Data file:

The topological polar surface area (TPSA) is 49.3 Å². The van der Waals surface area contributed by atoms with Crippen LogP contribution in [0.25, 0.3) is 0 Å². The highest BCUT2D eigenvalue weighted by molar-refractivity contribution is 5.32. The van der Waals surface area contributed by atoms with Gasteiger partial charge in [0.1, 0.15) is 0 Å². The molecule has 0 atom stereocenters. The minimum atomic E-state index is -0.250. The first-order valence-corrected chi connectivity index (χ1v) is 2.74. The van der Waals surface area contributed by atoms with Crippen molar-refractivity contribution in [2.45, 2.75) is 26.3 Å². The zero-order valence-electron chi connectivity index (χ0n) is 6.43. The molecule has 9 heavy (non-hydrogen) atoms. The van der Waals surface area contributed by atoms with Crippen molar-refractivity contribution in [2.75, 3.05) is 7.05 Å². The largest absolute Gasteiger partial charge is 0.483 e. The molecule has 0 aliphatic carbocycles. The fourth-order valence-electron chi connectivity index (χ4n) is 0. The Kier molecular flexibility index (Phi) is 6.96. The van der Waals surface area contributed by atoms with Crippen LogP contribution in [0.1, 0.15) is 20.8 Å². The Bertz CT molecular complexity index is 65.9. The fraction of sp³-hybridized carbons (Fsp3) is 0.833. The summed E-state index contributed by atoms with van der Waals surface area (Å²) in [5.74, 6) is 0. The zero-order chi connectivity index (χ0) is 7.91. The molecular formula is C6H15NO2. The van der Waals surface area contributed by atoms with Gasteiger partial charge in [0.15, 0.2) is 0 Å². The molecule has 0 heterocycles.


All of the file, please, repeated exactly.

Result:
The topological polar surface area (TPSA) is 49.3 Å². The van der Waals surface area contributed by atoms with Crippen LogP contribution in [0.25, 0.3) is 0 Å². The highest BCUT2D eigenvalue weighted by molar-refractivity contribution is 5.32. The van der Waals surface area contributed by atoms with Gasteiger partial charge in [0.1, 0.15) is 0 Å². The molecule has 0 atom stereocenters. The minimum atomic E-state index is -0.250. The first-order valence-corrected chi connectivity index (χ1v) is 2.74. The van der Waals surface area contributed by atoms with Crippen molar-refractivity contribution in [2.45, 2.75) is 26.3 Å². The zero-order valence-electron chi connectivity index (χ0n) is 6.43. The molecule has 9 heavy (non-hydrogen) atoms. The van der Waals surface area contributed by atoms with Crippen molar-refractivity contribution in [2.75, 3.05) is 7.05 Å². The largest absolute Gasteiger partial charge is 0.483 e. The molecule has 0 aliphatic carbocycles. The fourth-order valence-electron chi connectivity index (χ4n) is 0. The Kier molecular flexibility index (Phi) is 6.96. The van der Waals surface area contributed by atoms with Crippen LogP contribution in [0.1, 0.15) is 20.8 Å². The Bertz CT molecular complexity index is 65.9. The fraction of sp³-hybridized carbons (Fsp3) is 0.833. The summed E-state index contributed by atoms with van der Waals surface area (Å²) in [5.74, 6) is 0. The zero-order chi connectivity index (χ0) is 7.91. The molecular formula is C6H15NO2. The van der Waals surface area contributed by atoms with Gasteiger partial charge in [0.15, 0.2) is 0 Å². The molecule has 0 heterocycles.